a) companies grant these workers a built-in wage increase in the form of a dollar quantum and a percentage. This will give the low-wage workers in the company a proportionately higher built-in wage increase; and

    b) companies that are doing well also grant these workers an additional one-off lump sum payment to help them better cope with the cost of living.

    Give At Least $60 in Built-In Wage Increases to Workers Earning Up to $1,000
  19. Last year, the NWC made the recommendation for at least $50 built-in wage increases for low-wage workers earning a basic monthly salary of up to $1,000. The NWC notes that as of December 2012, almost 6 in 10 of private establishments gave wage increases to their employees earning a monthly basic salary of up to $1000. This comprised nearly half (48%) of private establishments that had given (40%) or decided to give (8.1%) a built-in wage increase, and those that provided other forms of wage increases (11%).9 Specifically, about three in ten gave at least $50 built-in wage increases. While this is a positive step forward, the NWC is of the view that we can build further on the momentum generated.
  20. To give this group of workers continued focus and attention, the NWC therefore recommends that companies employing workers earning a basic monthly salary of up to $1,000 grant these workers a built-in wage increase of at least $60.
  21. The NWC recognises that some companies, particularly the Small and Medium Enterprises (SMEs), may find it challenging to meet the above mentioned recommendations. The NWC urges these companies to earnestly consider how to make good use of Government assistance schemes such as the Quality Growth Programme to improve their productivity and bottomlines, so that their employees can also benefit from sustainable wage increases.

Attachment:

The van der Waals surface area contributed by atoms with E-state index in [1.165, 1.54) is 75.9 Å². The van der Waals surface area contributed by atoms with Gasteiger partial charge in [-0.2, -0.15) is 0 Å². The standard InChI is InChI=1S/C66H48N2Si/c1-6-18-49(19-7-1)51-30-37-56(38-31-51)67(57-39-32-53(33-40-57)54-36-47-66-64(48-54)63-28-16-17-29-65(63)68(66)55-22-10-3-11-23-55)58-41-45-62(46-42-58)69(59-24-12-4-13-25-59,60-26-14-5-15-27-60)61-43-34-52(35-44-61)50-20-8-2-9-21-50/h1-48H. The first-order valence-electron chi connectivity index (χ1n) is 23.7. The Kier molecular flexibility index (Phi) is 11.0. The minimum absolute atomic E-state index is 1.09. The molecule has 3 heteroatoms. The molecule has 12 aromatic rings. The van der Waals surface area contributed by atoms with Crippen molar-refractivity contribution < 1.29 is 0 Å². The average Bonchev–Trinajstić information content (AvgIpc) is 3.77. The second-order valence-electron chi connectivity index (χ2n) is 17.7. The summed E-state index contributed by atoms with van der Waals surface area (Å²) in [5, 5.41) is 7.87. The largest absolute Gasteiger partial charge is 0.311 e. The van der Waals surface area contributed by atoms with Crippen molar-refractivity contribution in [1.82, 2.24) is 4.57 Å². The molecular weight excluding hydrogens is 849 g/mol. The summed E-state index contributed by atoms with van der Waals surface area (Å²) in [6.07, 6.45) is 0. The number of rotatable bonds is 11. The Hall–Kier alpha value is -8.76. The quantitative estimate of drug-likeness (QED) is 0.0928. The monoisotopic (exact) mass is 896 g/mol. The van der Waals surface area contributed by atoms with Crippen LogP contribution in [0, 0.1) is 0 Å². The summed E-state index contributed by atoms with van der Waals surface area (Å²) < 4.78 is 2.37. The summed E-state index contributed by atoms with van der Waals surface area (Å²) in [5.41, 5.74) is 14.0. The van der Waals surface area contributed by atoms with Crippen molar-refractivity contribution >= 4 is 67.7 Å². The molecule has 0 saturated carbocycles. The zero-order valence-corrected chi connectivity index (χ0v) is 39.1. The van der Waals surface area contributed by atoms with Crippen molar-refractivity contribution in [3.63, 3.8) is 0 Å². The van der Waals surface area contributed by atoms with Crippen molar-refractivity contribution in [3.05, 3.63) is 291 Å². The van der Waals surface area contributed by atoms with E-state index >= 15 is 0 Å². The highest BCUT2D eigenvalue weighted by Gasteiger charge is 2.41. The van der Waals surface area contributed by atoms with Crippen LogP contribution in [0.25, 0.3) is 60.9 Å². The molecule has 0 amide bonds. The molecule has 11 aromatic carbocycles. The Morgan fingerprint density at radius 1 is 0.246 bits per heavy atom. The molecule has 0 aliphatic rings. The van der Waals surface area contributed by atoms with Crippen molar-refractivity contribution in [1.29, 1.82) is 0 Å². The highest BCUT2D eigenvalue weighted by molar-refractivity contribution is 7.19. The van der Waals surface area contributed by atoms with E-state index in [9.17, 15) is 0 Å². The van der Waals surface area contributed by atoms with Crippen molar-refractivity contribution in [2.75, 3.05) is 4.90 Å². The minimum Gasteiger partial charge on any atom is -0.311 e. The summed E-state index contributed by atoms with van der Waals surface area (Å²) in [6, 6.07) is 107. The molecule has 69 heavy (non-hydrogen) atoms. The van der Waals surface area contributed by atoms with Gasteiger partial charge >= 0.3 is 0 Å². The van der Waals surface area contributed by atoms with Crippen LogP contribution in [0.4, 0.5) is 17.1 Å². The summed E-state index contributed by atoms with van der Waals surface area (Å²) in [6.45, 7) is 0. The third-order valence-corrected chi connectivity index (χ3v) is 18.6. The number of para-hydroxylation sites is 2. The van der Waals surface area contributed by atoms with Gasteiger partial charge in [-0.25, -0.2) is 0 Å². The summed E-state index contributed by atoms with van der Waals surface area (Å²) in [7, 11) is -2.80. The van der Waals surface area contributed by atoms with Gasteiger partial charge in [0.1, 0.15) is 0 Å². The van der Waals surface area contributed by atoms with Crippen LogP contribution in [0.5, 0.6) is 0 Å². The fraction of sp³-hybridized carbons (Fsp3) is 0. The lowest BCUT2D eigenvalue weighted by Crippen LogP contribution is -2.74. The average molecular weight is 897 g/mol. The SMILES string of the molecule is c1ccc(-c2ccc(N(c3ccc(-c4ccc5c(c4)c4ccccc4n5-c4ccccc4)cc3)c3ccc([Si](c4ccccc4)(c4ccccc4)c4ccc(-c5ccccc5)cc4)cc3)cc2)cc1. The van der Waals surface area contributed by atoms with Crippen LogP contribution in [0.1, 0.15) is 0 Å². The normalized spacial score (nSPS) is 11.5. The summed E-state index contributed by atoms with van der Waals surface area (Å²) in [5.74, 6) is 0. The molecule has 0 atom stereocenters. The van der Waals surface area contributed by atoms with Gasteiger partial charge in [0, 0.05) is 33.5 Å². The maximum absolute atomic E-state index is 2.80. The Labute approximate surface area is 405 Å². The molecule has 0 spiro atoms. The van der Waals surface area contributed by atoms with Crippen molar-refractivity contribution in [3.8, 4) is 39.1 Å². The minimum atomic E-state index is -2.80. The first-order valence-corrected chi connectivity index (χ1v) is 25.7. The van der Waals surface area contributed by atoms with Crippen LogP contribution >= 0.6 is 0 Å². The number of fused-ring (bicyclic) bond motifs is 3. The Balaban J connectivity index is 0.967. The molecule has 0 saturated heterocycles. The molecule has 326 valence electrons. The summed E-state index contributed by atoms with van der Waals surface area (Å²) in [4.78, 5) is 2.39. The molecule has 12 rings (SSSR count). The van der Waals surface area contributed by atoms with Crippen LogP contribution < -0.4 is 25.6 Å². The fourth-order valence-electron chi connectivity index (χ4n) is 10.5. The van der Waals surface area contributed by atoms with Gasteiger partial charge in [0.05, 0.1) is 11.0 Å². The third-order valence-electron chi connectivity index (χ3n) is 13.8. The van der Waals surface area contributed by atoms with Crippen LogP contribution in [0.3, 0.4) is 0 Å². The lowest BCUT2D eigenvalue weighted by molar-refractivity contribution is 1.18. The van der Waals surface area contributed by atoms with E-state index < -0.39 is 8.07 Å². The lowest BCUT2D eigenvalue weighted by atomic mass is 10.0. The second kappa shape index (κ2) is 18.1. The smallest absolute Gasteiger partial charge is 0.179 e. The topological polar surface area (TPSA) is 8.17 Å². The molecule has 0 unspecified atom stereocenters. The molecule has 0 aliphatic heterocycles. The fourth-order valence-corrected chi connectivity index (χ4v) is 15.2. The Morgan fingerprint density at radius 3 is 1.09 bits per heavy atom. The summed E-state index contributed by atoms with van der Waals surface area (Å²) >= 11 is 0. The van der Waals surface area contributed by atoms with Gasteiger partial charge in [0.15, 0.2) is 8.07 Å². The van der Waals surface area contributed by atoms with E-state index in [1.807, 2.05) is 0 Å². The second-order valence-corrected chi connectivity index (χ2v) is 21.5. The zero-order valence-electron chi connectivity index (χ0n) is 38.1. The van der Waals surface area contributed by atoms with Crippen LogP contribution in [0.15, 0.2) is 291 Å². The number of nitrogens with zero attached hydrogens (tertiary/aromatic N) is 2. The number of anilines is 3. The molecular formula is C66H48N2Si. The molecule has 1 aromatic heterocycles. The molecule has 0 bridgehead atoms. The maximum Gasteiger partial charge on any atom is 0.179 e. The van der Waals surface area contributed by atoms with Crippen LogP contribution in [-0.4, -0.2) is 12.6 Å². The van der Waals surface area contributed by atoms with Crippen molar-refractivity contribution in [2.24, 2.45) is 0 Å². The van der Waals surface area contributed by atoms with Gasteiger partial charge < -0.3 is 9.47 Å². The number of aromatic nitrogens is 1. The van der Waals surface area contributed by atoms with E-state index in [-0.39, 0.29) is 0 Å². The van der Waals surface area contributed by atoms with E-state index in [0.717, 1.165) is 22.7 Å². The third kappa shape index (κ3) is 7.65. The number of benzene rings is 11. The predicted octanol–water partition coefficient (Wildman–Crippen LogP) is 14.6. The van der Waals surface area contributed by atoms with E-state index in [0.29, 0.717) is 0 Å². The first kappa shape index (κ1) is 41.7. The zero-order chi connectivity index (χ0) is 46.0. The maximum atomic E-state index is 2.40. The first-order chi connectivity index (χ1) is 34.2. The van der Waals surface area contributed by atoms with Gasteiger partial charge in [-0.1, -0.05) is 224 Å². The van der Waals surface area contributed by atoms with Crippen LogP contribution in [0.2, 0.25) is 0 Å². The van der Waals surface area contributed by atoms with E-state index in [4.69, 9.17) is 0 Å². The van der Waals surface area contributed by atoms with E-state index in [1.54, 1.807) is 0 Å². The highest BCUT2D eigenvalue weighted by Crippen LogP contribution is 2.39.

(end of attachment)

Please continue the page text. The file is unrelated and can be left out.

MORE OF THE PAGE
22. In addition, many low-wage workers work in industries where outsourcing practices are widespread. Employers of such workers are often locked into multiple-year contracts where there may be limited room to make yearly wage adjustments. The NWC calls on employers and service buyers in these industries to make a special effort to uplift the pay of the low-wage workers and incorporate NWC wage recommendations into outsourced service contracts. Buyers of outsourced services should also factor the annual wage adjustments for the workers into their contracts, or allow for the contract values to be adjusted accordingly.

    Other NWC Recommendation
  23. To contain business costs in this period of economic restructuring, the NWC also urges the Government and companies to continue to look at ways to reduce non-wage costs.

    Application of NWC's Recommendations
  24. The NWC recommendations cover the period from 1 July 2013 to 30 June 2014.
  25. These recommendations are applicable to all employees – management, executives, professionals and rank-and-file employees, unionised and non-unionised companies in both public and private sectors. This includes workers who have been re-employed.
  26. To facilitate wage negotiation, companies should share relevant information, such as company performance and business prospects, with employees and their representatives.

Annex - Survey on Annual Wage Changes

1 Ministry of Trade and Industry (MTI), "Economic Survey of Singapore, 2012".
2 Ministry of Manpower (MOM), "Labour Market, 2012".
3 MOM, Survey on Annual Wage Changes, 2012.
4 Total wages include bonuses and estimates of employer CPF contributions.
5 MTI, Economic Survey of Singapore, 1Q13.
6 MAS Monetary Policy Statement, 12 April 2013.
7 Data from the Department of Statistics (DOS) and MOM.
8 MOM, "Labour Force in Singapore, 2012".
9 Other forms of wage increase comprise one-off special payment, additional bonus and/or additional allowance. MOM, Survey on Annual Wage Changes, 2012.